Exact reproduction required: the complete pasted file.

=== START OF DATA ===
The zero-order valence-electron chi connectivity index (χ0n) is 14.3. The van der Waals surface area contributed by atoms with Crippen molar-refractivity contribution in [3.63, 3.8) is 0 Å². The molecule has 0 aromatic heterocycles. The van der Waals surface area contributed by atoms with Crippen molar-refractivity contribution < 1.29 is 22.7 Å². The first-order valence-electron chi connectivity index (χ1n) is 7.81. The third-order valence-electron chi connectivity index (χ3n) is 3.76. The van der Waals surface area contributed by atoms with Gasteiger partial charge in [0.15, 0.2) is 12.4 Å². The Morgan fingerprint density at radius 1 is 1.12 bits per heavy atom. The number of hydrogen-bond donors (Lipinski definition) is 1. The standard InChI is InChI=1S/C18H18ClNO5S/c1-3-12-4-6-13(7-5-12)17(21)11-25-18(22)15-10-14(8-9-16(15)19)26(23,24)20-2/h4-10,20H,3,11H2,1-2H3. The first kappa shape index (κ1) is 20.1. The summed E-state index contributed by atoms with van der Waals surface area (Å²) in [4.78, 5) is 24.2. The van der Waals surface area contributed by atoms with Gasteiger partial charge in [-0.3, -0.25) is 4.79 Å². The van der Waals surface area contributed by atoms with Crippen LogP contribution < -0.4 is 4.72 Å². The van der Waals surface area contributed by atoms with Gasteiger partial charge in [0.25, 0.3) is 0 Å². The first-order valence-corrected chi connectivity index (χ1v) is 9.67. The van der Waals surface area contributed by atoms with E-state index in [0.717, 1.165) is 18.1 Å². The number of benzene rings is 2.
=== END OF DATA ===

The zero-order valence-electron chi connectivity index (χ0n) is 14.3. The van der Waals surface area contributed by atoms with Crippen molar-refractivity contribution in [3.63, 3.8) is 0 Å². The molecule has 0 aromatic heterocycles. The van der Waals surface area contributed by atoms with Crippen molar-refractivity contribution < 1.29 is 22.7 Å². The first-order valence-electron chi connectivity index (χ1n) is 7.81. The third-order valence-electron chi connectivity index (χ3n) is 3.76. The van der Waals surface area contributed by atoms with Gasteiger partial charge in [0.15, 0.2) is 12.4 Å². The Morgan fingerprint density at radius 1 is 1.12 bits per heavy atom. The number of hydrogen-bond donors (Lipinski definition) is 1. The standard InChI is InChI=1S/C18H18ClNO5S/c1-3-12-4-6-13(7-5-12)17(21)11-25-18(22)15-10-14(8-9-16(15)19)26(23,24)20-2/h4-10,20H,3,11H2,1-2H3. The first kappa shape index (κ1) is 20.1. The summed E-state index contributed by atoms with van der Waals surface area (Å²) in [4.78, 5) is 24.2. The van der Waals surface area contributed by atoms with Gasteiger partial charge in [-0.3, -0.25) is 4.79 Å². The van der Waals surface area contributed by atoms with Crippen LogP contribution < -0.4 is 4.72 Å². The van der Waals surface area contributed by atoms with Gasteiger partial charge in [0.25, 0.3) is 0 Å². The first-order valence-corrected chi connectivity index (χ1v) is 9.67. The van der Waals surface area contributed by atoms with E-state index in [0.717, 1.165) is 18.1 Å². The number of benzene rings is 2.